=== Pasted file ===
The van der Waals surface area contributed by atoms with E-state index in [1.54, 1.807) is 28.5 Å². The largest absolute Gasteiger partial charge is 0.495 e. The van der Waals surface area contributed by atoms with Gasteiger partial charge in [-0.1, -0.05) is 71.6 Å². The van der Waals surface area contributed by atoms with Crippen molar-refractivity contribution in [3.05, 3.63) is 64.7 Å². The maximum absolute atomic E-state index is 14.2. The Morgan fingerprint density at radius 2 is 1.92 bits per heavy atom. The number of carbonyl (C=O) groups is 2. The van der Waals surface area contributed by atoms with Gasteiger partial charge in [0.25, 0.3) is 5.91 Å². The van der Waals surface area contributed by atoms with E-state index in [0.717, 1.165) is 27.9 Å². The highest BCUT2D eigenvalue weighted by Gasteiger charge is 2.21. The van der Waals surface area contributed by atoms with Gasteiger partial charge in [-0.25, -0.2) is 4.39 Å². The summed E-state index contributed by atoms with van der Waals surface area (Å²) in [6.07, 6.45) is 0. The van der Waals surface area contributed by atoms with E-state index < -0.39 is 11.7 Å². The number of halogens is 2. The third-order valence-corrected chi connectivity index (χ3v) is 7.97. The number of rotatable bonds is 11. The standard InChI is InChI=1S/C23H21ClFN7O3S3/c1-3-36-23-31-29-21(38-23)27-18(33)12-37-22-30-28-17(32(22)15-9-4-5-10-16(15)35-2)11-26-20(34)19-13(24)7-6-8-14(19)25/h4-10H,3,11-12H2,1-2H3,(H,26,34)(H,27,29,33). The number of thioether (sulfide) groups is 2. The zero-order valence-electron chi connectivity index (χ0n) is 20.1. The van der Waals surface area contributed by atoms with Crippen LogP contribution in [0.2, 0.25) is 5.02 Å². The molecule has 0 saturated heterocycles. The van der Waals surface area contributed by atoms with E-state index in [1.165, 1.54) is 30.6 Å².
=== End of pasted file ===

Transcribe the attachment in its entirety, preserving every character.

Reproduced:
The van der Waals surface area contributed by atoms with E-state index in [1.54, 1.807) is 28.5 Å². The largest absolute Gasteiger partial charge is 0.495 e. The van der Waals surface area contributed by atoms with Gasteiger partial charge in [-0.1, -0.05) is 71.6 Å². The van der Waals surface area contributed by atoms with Crippen molar-refractivity contribution in [3.05, 3.63) is 64.7 Å². The maximum absolute atomic E-state index is 14.2. The Morgan fingerprint density at radius 2 is 1.92 bits per heavy atom. The number of carbonyl (C=O) groups is 2. The van der Waals surface area contributed by atoms with Gasteiger partial charge in [0.25, 0.3) is 5.91 Å². The van der Waals surface area contributed by atoms with E-state index in [0.717, 1.165) is 27.9 Å². The highest BCUT2D eigenvalue weighted by Gasteiger charge is 2.21. The van der Waals surface area contributed by atoms with Gasteiger partial charge in [-0.25, -0.2) is 4.39 Å². The summed E-state index contributed by atoms with van der Waals surface area (Å²) in [6.07, 6.45) is 0. The van der Waals surface area contributed by atoms with E-state index < -0.39 is 11.7 Å². The number of halogens is 2. The third-order valence-corrected chi connectivity index (χ3v) is 7.97. The number of rotatable bonds is 11. The standard InChI is InChI=1S/C23H21ClFN7O3S3/c1-3-36-23-31-29-21(38-23)27-18(33)12-37-22-30-28-17(32(22)15-9-4-5-10-16(15)35-2)11-26-20(34)19-13(24)7-6-8-14(19)25/h4-10H,3,11-12H2,1-2H3,(H,26,34)(H,27,29,33). The number of thioether (sulfide) groups is 2. The zero-order valence-electron chi connectivity index (χ0n) is 20.1. The van der Waals surface area contributed by atoms with Crippen LogP contribution in [0.2, 0.25) is 5.02 Å². The molecule has 0 saturated heterocycles. The van der Waals surface area contributed by atoms with E-state index in [1.165, 1.54) is 30.6 Å².